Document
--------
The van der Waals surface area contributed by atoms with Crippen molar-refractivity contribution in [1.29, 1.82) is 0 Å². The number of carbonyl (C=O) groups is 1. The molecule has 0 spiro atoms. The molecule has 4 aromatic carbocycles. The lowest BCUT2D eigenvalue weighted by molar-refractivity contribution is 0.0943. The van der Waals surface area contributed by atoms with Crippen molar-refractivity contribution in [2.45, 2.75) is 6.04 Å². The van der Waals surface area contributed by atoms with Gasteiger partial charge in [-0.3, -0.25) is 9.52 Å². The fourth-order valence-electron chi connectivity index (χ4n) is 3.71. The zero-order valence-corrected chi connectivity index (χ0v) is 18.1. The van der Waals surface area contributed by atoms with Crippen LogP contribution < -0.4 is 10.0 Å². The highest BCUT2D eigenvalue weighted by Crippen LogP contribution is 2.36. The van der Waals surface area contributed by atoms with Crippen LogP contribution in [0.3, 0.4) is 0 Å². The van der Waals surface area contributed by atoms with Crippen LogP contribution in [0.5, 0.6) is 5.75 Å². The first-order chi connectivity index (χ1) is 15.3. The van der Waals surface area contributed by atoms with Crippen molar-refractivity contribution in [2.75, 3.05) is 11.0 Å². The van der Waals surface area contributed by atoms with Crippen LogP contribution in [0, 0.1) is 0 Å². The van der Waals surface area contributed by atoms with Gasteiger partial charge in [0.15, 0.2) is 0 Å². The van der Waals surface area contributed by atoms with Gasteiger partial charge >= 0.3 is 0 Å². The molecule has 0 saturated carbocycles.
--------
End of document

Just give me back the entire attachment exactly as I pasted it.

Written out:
The van der Waals surface area contributed by atoms with Crippen molar-refractivity contribution in [1.29, 1.82) is 0 Å². The number of carbonyl (C=O) groups is 1. The molecule has 0 spiro atoms. The molecule has 4 aromatic carbocycles. The lowest BCUT2D eigenvalue weighted by molar-refractivity contribution is 0.0943. The van der Waals surface area contributed by atoms with Crippen molar-refractivity contribution in [2.45, 2.75) is 6.04 Å². The van der Waals surface area contributed by atoms with Gasteiger partial charge in [-0.3, -0.25) is 9.52 Å². The fourth-order valence-electron chi connectivity index (χ4n) is 3.71. The zero-order valence-corrected chi connectivity index (χ0v) is 18.1. The van der Waals surface area contributed by atoms with Crippen LogP contribution < -0.4 is 10.0 Å². The highest BCUT2D eigenvalue weighted by Crippen LogP contribution is 2.36. The van der Waals surface area contributed by atoms with Crippen LogP contribution in [0.3, 0.4) is 0 Å². The van der Waals surface area contributed by atoms with Crippen LogP contribution in [0.5, 0.6) is 5.75 Å². The first-order chi connectivity index (χ1) is 15.3. The van der Waals surface area contributed by atoms with Crippen molar-refractivity contribution in [2.75, 3.05) is 11.0 Å². The van der Waals surface area contributed by atoms with Crippen LogP contribution in [0, 0.1) is 0 Å². The van der Waals surface area contributed by atoms with Gasteiger partial charge in [0.15, 0.2) is 0 Å². The van der Waals surface area contributed by atoms with Gasteiger partial charge >= 0.3 is 0 Å². The molecule has 0 saturated carbocycles.